While I have described my invention in detail In its present preferred embodiment, it will be obvious to those skilled In the art, after understanding my invention, that various changes and modifications may be made therein without departing from the spirit or scope thereof. I aim in the appended claims to cover all such modifications and changes.

What is claimed is: 1. The combination with a shaft having splines, of a hub having splines contacting with the shaft splines on one side only and spaced from the shaft splines on the other side, said splines including a helical side whereby said space tapers, and a wedge member comprising fingers adapted when drawn up axially to fill said space to secure the parts circumferentially by wedging action.

2. A hub-to-shaft coupling comprising splines formed on said shaft substantially parallel to the shaft axis, splines formed within said hub each having one side parallel to and engaging a cor'35 responding side of one said shaft spline, the other side of each said hub spline being spaced from and tapered with respect to the facing side of said shaft spline, and fingers tapered in complement to the thus formed inter-spline spaces adapted to be wedged within said spaces to lock said hub and shaft from relative rotational motion.

3. In combination with a shaft having a shoulder and having splines formed thereon substantially parallel to the shaft axis, a hub having a part abutting said shoulder and having internal splines, each said hub spline having a side face parallel to and engaging a side face of a shaft spline, and each said hub spline having an opposite side face tapered relative to the facing side of a shaft spline to form between said sides a tapered space, and tapered fingers forced into said tapered spaces to enforce abutment of said hub against said shaft shoulder and to lock the hub against rotational looseness of said shaft.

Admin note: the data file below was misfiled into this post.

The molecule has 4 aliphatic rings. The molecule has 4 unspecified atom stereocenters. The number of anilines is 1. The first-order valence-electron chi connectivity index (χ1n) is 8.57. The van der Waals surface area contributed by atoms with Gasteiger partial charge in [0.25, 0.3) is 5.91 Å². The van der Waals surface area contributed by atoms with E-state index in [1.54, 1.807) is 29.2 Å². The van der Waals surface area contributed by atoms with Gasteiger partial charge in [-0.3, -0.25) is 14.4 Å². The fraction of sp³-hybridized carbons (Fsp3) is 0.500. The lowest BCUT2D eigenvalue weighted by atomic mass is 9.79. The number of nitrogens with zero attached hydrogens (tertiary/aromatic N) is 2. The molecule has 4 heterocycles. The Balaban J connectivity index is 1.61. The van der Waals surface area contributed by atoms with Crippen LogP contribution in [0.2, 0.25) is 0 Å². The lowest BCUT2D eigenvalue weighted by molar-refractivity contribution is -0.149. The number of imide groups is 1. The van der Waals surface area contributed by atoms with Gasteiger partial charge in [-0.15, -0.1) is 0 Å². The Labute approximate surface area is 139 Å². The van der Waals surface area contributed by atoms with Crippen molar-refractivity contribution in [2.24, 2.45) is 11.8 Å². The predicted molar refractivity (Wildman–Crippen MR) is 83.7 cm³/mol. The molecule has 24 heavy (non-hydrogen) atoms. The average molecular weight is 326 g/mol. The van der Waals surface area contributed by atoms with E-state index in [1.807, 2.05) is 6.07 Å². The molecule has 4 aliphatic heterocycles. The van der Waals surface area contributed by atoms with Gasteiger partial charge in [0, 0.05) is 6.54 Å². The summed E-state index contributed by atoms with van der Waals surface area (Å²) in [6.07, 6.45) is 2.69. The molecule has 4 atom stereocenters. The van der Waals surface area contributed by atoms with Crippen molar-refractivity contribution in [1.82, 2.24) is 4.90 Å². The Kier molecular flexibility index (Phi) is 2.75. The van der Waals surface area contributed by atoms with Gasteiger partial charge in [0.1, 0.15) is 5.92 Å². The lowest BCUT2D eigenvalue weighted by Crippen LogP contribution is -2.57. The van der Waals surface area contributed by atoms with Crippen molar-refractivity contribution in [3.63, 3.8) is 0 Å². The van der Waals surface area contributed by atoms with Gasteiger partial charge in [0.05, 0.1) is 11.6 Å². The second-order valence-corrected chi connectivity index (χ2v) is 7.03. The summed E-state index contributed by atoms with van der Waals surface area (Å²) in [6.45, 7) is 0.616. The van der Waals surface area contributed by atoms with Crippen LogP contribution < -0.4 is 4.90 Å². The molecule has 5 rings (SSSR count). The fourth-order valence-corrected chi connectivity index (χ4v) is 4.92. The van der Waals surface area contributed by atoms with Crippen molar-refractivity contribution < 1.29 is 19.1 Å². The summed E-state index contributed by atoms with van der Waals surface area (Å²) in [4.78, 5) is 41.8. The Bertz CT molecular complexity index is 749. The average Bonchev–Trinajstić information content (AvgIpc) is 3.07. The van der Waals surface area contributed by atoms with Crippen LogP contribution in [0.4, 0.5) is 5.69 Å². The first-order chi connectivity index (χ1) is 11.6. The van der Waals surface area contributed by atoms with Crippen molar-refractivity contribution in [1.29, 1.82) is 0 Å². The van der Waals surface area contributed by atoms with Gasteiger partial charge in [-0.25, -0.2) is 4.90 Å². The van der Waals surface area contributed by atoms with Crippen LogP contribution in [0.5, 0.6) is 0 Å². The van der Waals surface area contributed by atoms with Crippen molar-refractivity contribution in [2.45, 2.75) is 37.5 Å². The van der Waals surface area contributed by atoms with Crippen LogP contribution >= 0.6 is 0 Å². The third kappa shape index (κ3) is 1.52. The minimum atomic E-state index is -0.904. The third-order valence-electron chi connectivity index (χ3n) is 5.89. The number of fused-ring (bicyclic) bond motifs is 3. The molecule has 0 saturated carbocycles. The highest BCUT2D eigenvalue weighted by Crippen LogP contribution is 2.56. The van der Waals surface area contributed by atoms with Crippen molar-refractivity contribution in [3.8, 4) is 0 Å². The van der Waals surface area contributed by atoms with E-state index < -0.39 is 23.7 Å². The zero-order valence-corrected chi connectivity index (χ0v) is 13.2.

4. In a shaft-hub connection, a splined shaft member, a splined hub member, the splines of one member being tapered longitudinally and the splines of one member lying in circumferentially spaced relation between the splines of the other member to form tapered spaces between said splines, and tapered fingers forced within the tapered interspllne spaces to lock said hub and 2 shaft from relative rotation.

5. In a shaft-hub connection, a splined shaft member, a splined hub member, the splines of one member being tapered longitudinally and the splines of one member lying in circumferentlally 0 spaced relation between the splines of the other member to form tapered spaces between said splines, tapered fingers forced within the tapered interspline spaces to lock said hub and shaft from relative rotation, and coacting abutments on said 5 shaft and hub for axial location thereof.

PERRY W. BROWN.